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4

This is how Postgres was designed from ground up (as opposed to SQL Server where this was added very late) See the manual for details: http://www.postgresql.org/docs/current/static/mvcc-intro.html You can't actually configure Postgres so that readers would block writers (automatically or implicitly) The only way to block read access in Postgres is to ...


3

Chances are it isn't locking the "whole table". It is locking a row in the table but your SELECT * FROM LAYOUTSv2 tries to read the whole table so necessarily is blocked by that lock. For the insert case you can merely specify the READPAST hint to skip past the locked row- however that will not give your desired result for the UPDATE case (it will skip the ...


1

I want to increment a counter in the selected row, but only if the row's status column is ACTIVE. If it is not ACTIVE, then I just want to release the lock without an update so other threads/processes can read/write that row. Don't have the SELECT; simply do UPDATE tbl WHERE ... AND status = 'active' The UPDATE will either change the row or ...


1

Don't know about MySQL, but in Postgresql, the lock is only valid for the duration of the current transaction, so: you must have started a transaction the lock will be released if you commit or rollback the transaction If you don't start an explicit transaction, then the lock will be released right away.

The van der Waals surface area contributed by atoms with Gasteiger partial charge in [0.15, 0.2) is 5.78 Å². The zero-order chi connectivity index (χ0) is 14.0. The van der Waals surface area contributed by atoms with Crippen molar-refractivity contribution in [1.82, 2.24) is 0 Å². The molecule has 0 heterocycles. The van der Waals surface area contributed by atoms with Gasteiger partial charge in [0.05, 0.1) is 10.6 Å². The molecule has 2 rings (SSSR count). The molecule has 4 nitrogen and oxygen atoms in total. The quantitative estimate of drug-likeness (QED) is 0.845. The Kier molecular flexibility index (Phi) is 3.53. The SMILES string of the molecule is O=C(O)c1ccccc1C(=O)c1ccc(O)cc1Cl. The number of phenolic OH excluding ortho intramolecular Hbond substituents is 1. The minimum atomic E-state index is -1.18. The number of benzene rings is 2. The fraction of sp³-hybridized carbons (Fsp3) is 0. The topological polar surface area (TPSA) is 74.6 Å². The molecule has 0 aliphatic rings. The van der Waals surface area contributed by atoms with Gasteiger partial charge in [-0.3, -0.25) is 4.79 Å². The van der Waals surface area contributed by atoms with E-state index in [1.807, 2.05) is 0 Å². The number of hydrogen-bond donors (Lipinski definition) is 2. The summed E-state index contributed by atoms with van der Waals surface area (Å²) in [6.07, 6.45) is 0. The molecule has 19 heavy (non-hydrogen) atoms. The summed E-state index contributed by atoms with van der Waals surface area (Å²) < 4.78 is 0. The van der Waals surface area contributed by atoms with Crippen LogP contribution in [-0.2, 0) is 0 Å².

1

Drastically reducing the number of rows will reduce the likelihood of getting the deadlock, but it won't go away completely. In simple terms the select is first using the index to determine the rows to select, then fetching the rows, while the insert is inserting a row, then trying to update the (XLOCKED) index. Application developers tend to use XLOCK ...


12

As far I understand this, I am looking at a KEYLOCK deadlock basically caused by an uncovered index query that uses a nonclustered and a clustered index in order to collect the required values, right? Essentially, yes. The read operation (select) accesses the nonclustered index first, then the clustered index (lookup). The write operation (insert) ...


0

Check with the business team to see if you can restructure the business process so that you can start and comit a new transaction for each row in the excel file. If anything failed, record the fail rows so that they would know which row was successful and which one failed


3

If you are appropriately licensed (Advanced Workgroup or Advanced Enterprise edition -- or Performance Management Option, HT to @IanBjorhovde) you can use a DB2 Workload Manager threshold to accomplish something like that. First you create a service class for your procedure: CREATE SERVICE CLASS sc_report You then define a workload that will assign the ...


0

I'm curious why you only want one call at a time? If that is the case, perhaps this would be better off not called by users and scheduled to run. Because I don't think you can truly prevent a stored procedure from being called more than once. But you could set things up to make it more difficult. Off the top of my head, I think you could handle it with ...



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